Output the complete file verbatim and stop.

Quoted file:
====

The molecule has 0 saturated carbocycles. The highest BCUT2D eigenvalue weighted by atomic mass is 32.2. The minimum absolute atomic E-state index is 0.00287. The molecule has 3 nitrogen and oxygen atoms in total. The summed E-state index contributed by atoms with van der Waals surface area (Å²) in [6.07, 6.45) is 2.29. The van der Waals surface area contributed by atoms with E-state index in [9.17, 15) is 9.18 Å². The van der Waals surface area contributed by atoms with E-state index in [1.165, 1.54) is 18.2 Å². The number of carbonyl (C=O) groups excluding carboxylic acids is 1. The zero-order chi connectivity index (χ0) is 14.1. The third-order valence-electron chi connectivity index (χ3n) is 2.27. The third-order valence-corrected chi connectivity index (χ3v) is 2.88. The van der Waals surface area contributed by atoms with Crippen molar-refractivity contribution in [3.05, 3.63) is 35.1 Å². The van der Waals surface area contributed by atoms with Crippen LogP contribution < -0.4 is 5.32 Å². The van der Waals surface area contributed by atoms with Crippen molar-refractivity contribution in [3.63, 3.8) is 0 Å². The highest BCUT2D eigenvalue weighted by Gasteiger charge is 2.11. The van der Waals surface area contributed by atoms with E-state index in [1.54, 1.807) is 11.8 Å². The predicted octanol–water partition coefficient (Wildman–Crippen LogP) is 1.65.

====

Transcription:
The molecule has 0 saturated carbocycles. The highest BCUT2D eigenvalue weighted by atomic mass is 32.2. The minimum absolute atomic E-state index is 0.00287. The molecule has 3 nitrogen and oxygen atoms in total. The summed E-state index contributed by atoms with van der Waals surface area (Å²) in [6.07, 6.45) is 2.29. The van der Waals surface area contributed by atoms with E-state index in [9.17, 15) is 9.18 Å². The van der Waals surface area contributed by atoms with E-state index in [1.165, 1.54) is 18.2 Å². The number of carbonyl (C=O) groups excluding carboxylic acids is 1. The zero-order chi connectivity index (χ0) is 14.1. The third-order valence-electron chi connectivity index (χ3n) is 2.27. The third-order valence-corrected chi connectivity index (χ3v) is 2.88. The van der Waals surface area contributed by atoms with Crippen molar-refractivity contribution in [3.05, 3.63) is 35.1 Å². The van der Waals surface area contributed by atoms with Crippen LogP contribution < -0.4 is 5.32 Å². The van der Waals surface area contributed by atoms with Crippen molar-refractivity contribution in [3.63, 3.8) is 0 Å². The highest BCUT2D eigenvalue weighted by Gasteiger charge is 2.11. The van der Waals surface area contributed by atoms with E-state index in [1.54, 1.807) is 11.8 Å². The predicted octanol–water partition coefficient (Wildman–Crippen LogP) is 1.65.